L (0.5, 1.1, 2.2, and 5.0 mg/dL), respectively, without any effect on intracellular bacterial killing (Anderson and Lukey, 1987). This indicates that antioxidant protection is increasingly provided as ascorbate concentrations increase, with the greatest change in protection seen for ascorbate concentrations between 28 and 57 µmol/L (0.5 and 1.0 mg/dL).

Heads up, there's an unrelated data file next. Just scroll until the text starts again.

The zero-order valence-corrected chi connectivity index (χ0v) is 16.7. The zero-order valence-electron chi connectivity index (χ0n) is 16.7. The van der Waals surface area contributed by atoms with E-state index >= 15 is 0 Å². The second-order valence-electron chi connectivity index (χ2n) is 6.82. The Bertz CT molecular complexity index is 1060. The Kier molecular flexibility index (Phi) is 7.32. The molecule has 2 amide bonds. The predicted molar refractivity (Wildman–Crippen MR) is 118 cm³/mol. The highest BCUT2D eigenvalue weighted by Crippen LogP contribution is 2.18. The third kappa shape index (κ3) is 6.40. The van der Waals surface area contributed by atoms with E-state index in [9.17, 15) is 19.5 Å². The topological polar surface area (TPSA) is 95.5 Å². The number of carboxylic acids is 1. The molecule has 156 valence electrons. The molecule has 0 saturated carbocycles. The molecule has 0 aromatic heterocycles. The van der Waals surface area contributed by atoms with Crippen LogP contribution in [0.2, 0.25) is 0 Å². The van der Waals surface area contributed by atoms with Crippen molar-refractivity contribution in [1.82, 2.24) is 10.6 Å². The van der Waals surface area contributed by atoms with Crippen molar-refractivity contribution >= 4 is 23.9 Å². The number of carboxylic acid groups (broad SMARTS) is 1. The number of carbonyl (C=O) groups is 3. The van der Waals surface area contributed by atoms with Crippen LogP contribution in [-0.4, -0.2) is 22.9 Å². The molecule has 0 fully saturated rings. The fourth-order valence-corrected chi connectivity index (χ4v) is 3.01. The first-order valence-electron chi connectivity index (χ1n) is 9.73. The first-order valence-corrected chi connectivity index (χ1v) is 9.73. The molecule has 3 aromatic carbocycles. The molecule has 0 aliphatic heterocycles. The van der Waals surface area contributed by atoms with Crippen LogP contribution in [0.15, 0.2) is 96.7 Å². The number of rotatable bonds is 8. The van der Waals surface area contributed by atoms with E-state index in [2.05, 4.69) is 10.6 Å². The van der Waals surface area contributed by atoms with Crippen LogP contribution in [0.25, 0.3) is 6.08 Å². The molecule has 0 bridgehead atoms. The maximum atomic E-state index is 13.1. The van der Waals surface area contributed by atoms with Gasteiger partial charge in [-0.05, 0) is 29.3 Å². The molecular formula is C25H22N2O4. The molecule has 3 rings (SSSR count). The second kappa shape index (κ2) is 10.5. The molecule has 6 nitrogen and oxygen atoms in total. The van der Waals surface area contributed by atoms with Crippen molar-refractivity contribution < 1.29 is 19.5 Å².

Although similar dose-response data for leukocyte ascorbate levels are not available, the limited data from Levine et al. (1996a), seen in Figure 5-3 and Figure 5-4, show that plasma and neutrophil ascorbate concentrations are both directly related to vitamin intake between about 50 and 90 mg/day. The concentrations were measured by a sensitive high-pressure liquid chromatography assay with electrochemical detection. Therefore, increasing neutrophil ascorbate concentrations within this range should provide for increased protection against phagocyte-derived oxidant damage.